Tue, 11 Sep 2007
The government is planning steps to ensure that domestic cooking oil prices ease by 10% to 15% in the next few weeks, a senior government official said on Wednesday (5/9/07).

"We cannot afford cooking oil prices to remain high as our main festival season of Ramadhan and Idul Fitri is approaching," Djoko Said Damardjati, Director General of Processing and Marketing at the Agriculture Department, told Reuters on the sidelines of a regional grains conference in Perth.

The previous week, the government introduced a new palm oil export scheme in a fresh bid to contain soaring cooking oil prices.

Under the new tax scheme, the government will set the export tax for crude palm oil at 10% if international prices are above $850 a ton, at 7.5% if prices are between $750 and $849 a ton and 5% if international prices are between $650 and $749 a ton.

In a bid to ensure affordable prices of cooking oil, the government has also allocated Rp325 billion ($34.57 million) to subsidize cooking oil for the poor.

The subsidized cooking oil will be sold to low-income families in special markets for three months, starting during the Muslim fasting month of Ramadhan in the middle of September and after the Idul Fitri festival in October.


Wed, 12 Sep 2007
From: JakChat
Comment by Dilli
This seems to go against the government decision for consumers to use LPG?

Sounds like two dogs pulling at different leashes to me!


Wed, 12 Sep 2007
From: JakChat
Comment by KuKuKaChu
"cooking oil" in this case does not mean fuel oil, but oil for cooking/frying. indonesians use *heaps* of this, being one of the "9 basic commodities" (sembako) for ordinary people, thus its importance ...

of course, price of cooking oil is presently being driven up by the demand for palm oil for producing biodiesel.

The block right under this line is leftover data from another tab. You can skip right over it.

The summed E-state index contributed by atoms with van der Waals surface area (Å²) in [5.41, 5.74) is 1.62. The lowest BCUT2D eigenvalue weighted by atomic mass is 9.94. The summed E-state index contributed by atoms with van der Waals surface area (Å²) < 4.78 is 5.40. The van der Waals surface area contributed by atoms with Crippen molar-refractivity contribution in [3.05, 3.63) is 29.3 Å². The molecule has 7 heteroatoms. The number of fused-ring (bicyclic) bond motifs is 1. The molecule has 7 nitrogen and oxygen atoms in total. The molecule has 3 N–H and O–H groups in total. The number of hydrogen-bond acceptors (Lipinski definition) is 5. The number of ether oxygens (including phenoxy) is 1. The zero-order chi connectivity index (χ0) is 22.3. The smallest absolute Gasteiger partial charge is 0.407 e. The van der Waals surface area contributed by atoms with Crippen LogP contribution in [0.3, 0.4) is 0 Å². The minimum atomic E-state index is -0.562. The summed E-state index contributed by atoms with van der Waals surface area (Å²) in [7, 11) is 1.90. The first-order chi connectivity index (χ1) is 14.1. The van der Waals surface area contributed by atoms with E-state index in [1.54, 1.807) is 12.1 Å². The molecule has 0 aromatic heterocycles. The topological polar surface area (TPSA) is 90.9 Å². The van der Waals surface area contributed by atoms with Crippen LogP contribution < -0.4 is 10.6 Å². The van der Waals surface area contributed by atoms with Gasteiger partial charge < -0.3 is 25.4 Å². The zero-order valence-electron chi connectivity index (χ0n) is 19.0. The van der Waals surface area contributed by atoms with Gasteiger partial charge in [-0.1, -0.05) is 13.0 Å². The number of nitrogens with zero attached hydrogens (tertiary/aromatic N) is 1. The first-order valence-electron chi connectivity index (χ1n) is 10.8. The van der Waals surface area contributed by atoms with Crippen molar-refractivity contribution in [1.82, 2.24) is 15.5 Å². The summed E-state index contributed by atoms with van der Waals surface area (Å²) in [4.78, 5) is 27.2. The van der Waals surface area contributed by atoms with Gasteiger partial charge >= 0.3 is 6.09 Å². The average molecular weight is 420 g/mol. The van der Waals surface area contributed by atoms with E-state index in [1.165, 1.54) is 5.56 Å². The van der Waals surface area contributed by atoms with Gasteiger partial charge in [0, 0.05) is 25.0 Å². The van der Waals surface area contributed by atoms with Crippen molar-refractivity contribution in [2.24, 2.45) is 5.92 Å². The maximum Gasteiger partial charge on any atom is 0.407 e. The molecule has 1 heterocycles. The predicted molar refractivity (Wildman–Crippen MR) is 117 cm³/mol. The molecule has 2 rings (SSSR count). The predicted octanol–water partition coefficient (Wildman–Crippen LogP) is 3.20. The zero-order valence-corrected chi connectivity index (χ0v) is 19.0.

Wed, 12 Sep 2007
From: JakChat
Comment by Dilli
I was refering to the information in this article from last weeks JP...

Bekasi residents in kerosene craze
City News - September 07, 2007


BEKASI: A kerosene agent in Jl. Teuku Umar, Bekasi, was overwhelmed Thursday as Rawalumbu district residents gathered early in the morning to collect cooking fuel supplies.

Atun, 36, had been in the queue for almost two hours.

"We ran out of kerosene yesterday," she said.

The long queue forced agent Zaenal Abidin to limit buyers to a maximum of 5 liters of kerosene per household.

The residents have yet to receive their free gas stoves and gas fuel cylinders from the central government, as part of an initiative to reduce kerosene subsidies.

"The policy has stalled the distribution of kerosene over the past month. I don't have the money to buy a gas stove and the cylinder myself," said Maryati of Sepanjangjaya subdistrict.

Many of the residents had gone back to using firewood as fuel for cooking, pending delivery of a kerosene supply to the agent.

Zaenal said he previously received 5,000 liters of kerosene each week from state oil and gas producer Pertamina's depot in North Jakarta.

"But following the announcement of the conversion (from kerosene to gas as cooking fuel) program, I now receive less than 5,000 liters per fortnight and only if I pay Rp 1.5 million to the depot official as a down payment to ensure delivery," he said. -- JP



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